Ben Folds is in his mid-40s. But when it comes to his songwriting, that doesn't mean what you'd think it means.
For his upcoming album The Sound of the Life of the Mind, the first in 13 years to be recorded with his reunited band the Ben Folds Five, Folds says the lyrics are "not so much all that shit about 'I'm a family man' or 'I've been through divorce.'" No, says Folds, who is indeed a father and has indeed gone through a few divorces, "It's more about that stripping of ego for me." He explains: "Like, you go, 'I don't know everything.' And you say, 'My story isn't what I thought my story was. I thought I was the guy that does this and this and this, and it turns out that's all bullshit.'"
Anyone who has paid attention to Folds' lyrical catalog could easily believe that the man already saw himself as a felony screw-up, repeat offender. After all, isn't this the same piano-tinkler who made it big in the '90s with a sinking-feeling song about his girlfriend getting an abortion? Isn't he the same guy who sang about growing a mullet, considering joining the army, and having his dad tell him, "Son, you're fuckin' high"? It certainly seemed like he knew the physics of getting knocked down a peg when he sang on the 2005 track "Bastard," "Pretty soon, you'll be an old bastard too / You get smaller while the world gets big / The more you know, you know you don't know shit / The whiz man'll never fit you like the whiz kid did."
But Folds learned a few new things about the heavy mantle of the whiz man when he started picking out tracks for The Best Imitation of Myself, a 2011 retrospective that included three discs of live performances and previously unreleased studio takes. As he pored over hundreds of hours of recordings that included early-career songs with bassist Robert Sledge and drummer Darren Jessee — the other two members of the Five, which only ever had three people — he cut himself a heaping slice of humble pie. "You would have never heard me in an interview in 1999 [the year before the breakup of the Five] say that I played with the best bass player in rock and roll, but I did. Why didn't I say that? It's true now, too," Folds says. On the live recordings, Folds says, "I would hear myself talking at the shows and just go, 'Who in the hell was this guy? This guy's just a jackass.' And then I would hear the band play together, and it would seem so evolved."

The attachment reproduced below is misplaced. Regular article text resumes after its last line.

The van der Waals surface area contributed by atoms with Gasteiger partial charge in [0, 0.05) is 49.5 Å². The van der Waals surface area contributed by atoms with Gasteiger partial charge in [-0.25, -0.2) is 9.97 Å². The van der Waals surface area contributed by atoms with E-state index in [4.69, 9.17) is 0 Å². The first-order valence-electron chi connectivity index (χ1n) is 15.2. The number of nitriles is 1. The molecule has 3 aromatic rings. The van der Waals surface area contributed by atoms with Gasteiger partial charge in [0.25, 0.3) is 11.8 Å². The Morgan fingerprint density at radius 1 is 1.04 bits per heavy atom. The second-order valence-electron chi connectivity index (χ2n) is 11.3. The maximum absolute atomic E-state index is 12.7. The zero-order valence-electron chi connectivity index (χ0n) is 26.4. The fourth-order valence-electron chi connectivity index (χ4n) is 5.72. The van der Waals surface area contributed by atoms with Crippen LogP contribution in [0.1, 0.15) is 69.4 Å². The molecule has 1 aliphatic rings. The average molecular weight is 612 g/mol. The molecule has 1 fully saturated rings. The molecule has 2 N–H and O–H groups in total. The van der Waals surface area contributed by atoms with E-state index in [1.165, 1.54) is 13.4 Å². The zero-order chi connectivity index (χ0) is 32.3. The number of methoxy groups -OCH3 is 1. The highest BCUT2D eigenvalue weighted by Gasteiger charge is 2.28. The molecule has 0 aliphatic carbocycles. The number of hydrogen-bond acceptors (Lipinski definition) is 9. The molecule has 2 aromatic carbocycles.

The band reunited briefly in 2008, when Myspace commissioned them to do a one-off performance of their last album together, 1999's The Unauthorized Biography of Reinhold Messner. In 2011, Folds called the band back together again to record three new, "appropriately retrospective" tracks for Best Imitation, but instead he found they were generating some "very new and very kind of future-ish ideas," he says. Two of the new songs on the greatest-hits album were regret-laden piano ballads in classic Folds form, while a third, the Robert Sledge-penned "Tell Me What I Did," featured sunny vocal harmonies, cascading synths, and a hard-rocking bass guitar line behind lyrics that sound like a grown-up take on the band's once-youthful piss and vinegar.